There’s an old Chinese curse that says, “May you live in interesting times.” Times have certainly been “interesting” for everyone working in healthcare. The expanding role of telehealth services is proving invaluable in addressing some of the multiple and seemingly never-ending challenges confronting urban and rural hospitals, healthcare professionals and patients.
Most Americans probably haven’t used their smartphones or laptops for an e-visit with their doctor. However, telehealth tools have almost certainly been used on their behalf multiple times. Healthcare providers are increasingly finding telehealth is cost-effective and beneficial for both patients and providers.
As the U.S. population continues to gray, older and sicker Americans put an ever-increasing demand on all health resources. A 2017 study projects a critical shortage of about 105,000 physicians in all specialties by 2030.
As future medical advances work to further prolong life, the pressure on healthcare systems, hospitals and flesh-and-blood providers can only increase. While all hospitals benefit from telehealth services, rural hospitals are particularly vulnerable since they typically face chronic funding and personnel shortages.
Telehealth uses telecommunication technologies to provide a host of health-related information and services. Some telehealth benefits are immediately obvious to patients, such as physician evisits and remote monitoring, while others function in the background in hospitals and elsewhere.
A few of telehealth’s many applications include:
St. Louis’s Mercy Virtual Care Center is a hospital with no beds, but many patients. Doctors and nurses are intensely focused on screens, monitoring very sick patients in distant hospital rooms and ICUs. They view graphs and zoom in on the patients, watching for signs of impending trouble.
Why is this service so crucial when the doctors and nurses at the patient’s bedside can also review the various monitors and directly examine the patient? The Mercy doctors and nurses have developed a high level of expertise at interpreting the information. Also, they aren’t suddenly called away to deal with medical emergencies elsewhere. While hospital staff are handling emergencies, distant monitoring continues for unattended patients.
Mercy’s doctors and nurses monitor the data 24/7 in a way that’s impossible for overburdened hospital personnel. In fact, the sheer quantity of medical monitoring in a hospital room can be difficult for harried bedside doctors and nurses to interpret. Important data can be overlooked.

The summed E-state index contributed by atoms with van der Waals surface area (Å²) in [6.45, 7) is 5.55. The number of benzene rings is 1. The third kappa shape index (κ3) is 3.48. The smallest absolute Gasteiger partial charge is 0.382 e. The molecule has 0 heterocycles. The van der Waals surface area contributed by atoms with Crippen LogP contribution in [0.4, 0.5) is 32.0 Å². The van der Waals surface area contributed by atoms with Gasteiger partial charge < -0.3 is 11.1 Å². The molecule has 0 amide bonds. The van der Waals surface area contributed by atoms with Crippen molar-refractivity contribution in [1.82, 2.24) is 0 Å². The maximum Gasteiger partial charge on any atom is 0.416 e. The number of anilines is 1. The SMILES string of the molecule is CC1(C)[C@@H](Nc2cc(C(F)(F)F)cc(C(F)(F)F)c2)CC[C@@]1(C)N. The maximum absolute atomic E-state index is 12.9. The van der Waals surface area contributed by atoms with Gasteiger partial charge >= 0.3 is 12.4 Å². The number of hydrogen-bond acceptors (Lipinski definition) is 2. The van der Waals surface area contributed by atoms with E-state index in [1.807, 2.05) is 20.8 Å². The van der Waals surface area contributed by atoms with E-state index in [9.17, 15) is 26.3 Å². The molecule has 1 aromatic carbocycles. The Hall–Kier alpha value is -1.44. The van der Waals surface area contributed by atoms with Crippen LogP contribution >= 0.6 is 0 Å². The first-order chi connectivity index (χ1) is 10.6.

What happens when a problem is discovered? The Mercy nurse or doctor calls to alert the patient’s healthcare provider. If the patient being monitored is in their home, the patient can be alerted to go to the ER or other necessary action taken.
Virtual monitoring is especially valuable when time is really of the essence. Every year in the U.S., for example, about 1.5 million chronically ill patients develop sepsis and 250,000 die. This bacterial infection is one of the leading causes of deaths in hospitals.
Sepsis is difficult to spot in the early stages and, untreated, worsens rapidly. A telehealth nurse remotely watching for symptoms of a new sepsis infection will alert the hospital so the patient can receive immediate and potentially life-saving treatment.
One of the biggest problems telehealth faces is gaining the trust of healthcare personnel, especially doctors. It may take months before they learn they can rely on 24/7 monitoring of their patients by people hundreds of miles away. Telehealth doesn’t replace the traditional role of doctors and nurses. It enhances their role, allowing them to provide even better care to their patients.
A small rural hospital, for example, might not be able to staff ICU doctors 24/7. A remote doctor would be able to monitor the patients at night when the ICU was staffed only by nurses, handling many of the tasks of the hospital’s doctor. If needed, the local doctor is called in. Telehealth is a resource helping healthcare professionals to use their valuable and limited time most effectively.
A telehealth nurse can’t give a shot or replace an empty IV bag. However, a telehealth nurse can alert the local nurse to the empty bag. A homebound patient can receive more frequent monitoring and doctor evisits, important for the best maintenance of chronic illnesses.
Insurance companies do not yet uniformly cover all telehealth services, but this can be expected to resolve itself over time. Telehealth often shortens and prevents very expensive ER visits and lengthy hospital stays. Fewer resources are needed to provide hiqh-quality care.
Telehealth offers a lot more than the ability to consult a doctor from a distant mountain cabin. Healthcare professionals have another tool for improved patient care. Hands-on care will always be necessary, but remotely located healthcare professionals will become increasingly valuable members of the team caring for the patient.